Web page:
Dog Days: Summer Heat Can Be Dangerous for Pets
As you and your dog head outside to enjoy the warmer weather, it’s important to remember pet safety. Heat can be dangerous for pets, increasing the chances of heat-related stress or illness, including sun burns, skin cancers and heat stroke.
The American Veterinarian Medical Association wants to help you keep your pups safe this summer with tips to protect dogs from the heat. Remember, dogs can’t expel heat as well as humans can, so be sure to follow these tips to make sure your dog stays cool this summer:
‣ Never leave your dog in the car. Ever. Temperatures can rise as much as twenty degrees inside a vehicle in ten minutes, and can reach up to 115 degrees – when the outside temperature is only 70. Leave your dog at home instead, your pup will thank you.
‣ Make sure your dog has access to water at all times. As temperatures get hotter, it’s important for your dog to have water available. If your dog’s water bowl is left in the sun for a while, replace it with fresh, cold water that will cool your dog down.
‣ Make sure your dog has access to shade. This is especially important if your dog is going to be outside for an extended period of time. Remember, dogs can get sunburned too.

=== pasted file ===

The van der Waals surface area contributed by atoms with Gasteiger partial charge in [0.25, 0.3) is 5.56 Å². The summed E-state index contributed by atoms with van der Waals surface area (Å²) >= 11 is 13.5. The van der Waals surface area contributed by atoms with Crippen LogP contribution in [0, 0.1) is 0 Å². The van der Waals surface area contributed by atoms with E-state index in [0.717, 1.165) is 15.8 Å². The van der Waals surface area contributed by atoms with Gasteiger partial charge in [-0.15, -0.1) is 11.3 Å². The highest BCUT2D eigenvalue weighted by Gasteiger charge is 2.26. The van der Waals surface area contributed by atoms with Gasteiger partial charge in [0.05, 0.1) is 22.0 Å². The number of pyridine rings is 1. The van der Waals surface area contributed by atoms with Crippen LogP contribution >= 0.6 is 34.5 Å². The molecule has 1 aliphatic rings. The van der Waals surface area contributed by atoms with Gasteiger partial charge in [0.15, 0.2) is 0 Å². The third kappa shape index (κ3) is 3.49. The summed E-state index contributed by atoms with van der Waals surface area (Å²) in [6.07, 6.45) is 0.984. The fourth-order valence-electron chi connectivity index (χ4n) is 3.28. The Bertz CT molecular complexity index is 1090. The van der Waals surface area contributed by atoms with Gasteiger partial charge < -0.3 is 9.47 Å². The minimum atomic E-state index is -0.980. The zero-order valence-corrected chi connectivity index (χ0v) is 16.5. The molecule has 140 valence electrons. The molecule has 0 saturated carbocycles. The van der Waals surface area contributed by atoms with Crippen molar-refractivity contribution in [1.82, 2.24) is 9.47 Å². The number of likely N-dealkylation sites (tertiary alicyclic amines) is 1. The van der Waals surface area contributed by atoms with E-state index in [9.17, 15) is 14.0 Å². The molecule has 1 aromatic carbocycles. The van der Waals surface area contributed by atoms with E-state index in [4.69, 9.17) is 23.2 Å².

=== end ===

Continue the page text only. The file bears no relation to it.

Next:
‣ Walk your pet during the cooler hours of the day. “Pets shouldn’t be exercised during the peak hours when the sun is hottest,” says veterinarian Dr. Mitsie Vargas. “Dogs can’t dissipate heat as well as we can.”
‣ When walking, try to avoid hot surfaces. As roads, trails and sidewalks become hot, they can burn your dog’s paws. Plan a route with lots of shade, and let your dog walk on cooler surfaces like grass.
‣ Prevent pesky parasites. Summer is the high season for fleas, ticks and heartworms. Talk to your Veterinarian about the best way to keep your dog free of parasites.
‣ Consider clipping or shaving dogs with long coats. Dogs are basically wearing a fur coat 24/7, which can be extremely hot during the summer months. Giving your dog a trim will help keep him or her cool.
From AVMA via KY Forward